There are several parts of the camera synchronization task.
- Camera should receive synchronizing event. It can be done by either special hardware inputs or just over the network. It most cases if you want to syncronize 2 or more networked cameras you do not need extra wires, so the network sycnchronizatrion is the most convinient. But sometimes you would like to be able to trigger the camera without the network - i.e. from some contact closure.
- Camera should be able to start image acquisition process when required - generally not possible with most CMOS sensors. /this used with "external trigger" in FPGA API? - Spectr/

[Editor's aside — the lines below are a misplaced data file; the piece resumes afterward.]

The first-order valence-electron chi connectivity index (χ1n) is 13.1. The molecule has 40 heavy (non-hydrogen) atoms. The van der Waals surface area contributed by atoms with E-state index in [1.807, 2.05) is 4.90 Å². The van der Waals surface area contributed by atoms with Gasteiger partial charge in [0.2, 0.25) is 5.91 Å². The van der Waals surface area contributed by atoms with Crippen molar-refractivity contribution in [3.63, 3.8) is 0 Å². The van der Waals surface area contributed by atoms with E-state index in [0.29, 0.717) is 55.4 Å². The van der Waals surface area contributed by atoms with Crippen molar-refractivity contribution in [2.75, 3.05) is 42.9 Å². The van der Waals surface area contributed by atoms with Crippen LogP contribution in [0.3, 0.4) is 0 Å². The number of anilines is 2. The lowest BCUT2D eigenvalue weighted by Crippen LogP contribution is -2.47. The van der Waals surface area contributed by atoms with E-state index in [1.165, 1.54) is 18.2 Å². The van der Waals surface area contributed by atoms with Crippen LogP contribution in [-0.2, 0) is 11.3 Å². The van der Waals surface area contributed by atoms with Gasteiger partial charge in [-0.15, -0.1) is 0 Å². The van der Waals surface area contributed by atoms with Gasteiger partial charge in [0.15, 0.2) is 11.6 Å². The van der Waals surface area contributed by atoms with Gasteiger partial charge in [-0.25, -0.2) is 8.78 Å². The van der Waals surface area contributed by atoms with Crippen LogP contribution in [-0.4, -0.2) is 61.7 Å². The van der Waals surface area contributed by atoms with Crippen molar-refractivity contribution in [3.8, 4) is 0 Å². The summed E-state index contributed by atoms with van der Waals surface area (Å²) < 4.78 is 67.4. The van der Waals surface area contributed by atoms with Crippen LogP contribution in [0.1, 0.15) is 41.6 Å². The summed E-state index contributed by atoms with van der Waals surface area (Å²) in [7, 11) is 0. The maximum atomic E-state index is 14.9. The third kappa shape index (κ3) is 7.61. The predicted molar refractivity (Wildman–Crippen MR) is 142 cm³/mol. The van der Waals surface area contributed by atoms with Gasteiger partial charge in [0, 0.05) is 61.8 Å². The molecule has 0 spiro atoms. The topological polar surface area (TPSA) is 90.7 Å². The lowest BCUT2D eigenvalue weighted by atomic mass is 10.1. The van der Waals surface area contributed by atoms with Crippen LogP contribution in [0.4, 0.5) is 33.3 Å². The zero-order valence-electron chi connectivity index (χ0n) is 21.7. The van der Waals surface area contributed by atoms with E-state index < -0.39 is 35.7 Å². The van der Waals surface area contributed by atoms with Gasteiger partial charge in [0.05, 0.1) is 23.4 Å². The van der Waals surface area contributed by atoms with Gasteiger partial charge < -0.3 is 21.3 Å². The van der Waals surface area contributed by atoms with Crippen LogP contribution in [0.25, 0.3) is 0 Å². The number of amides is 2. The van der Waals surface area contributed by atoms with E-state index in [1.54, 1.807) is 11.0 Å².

- And (in some cases) camera should be able to precisely keep time, so in-sync state of two or more cameras will last longer.
Here is a Thread on sf about synchronizing two 313 cameras using sntpdate client: "Synchronizing the cameras ended up being incredibly simple, I didn't have to do anything special at all. I decided to try the easiest solution first, keeping the 2 cameras at the exact same settings. I had the client I wrote request image captures from both cameras at approx. the same time. I havn't benchmarked it to see the exact amount of jitter between matching frames, but I can set FPS to any value and not see any noticable difference."
How about a digital phase locked loop using the RTC timer in the FPGA? NTP is basically a digital phase locked loop in software, but it also adds a lot of code for robustness against "malicious" NTP servers - something we probably don't need for the cameras --Pfavr 15:15, 27 October 2005 (CDT)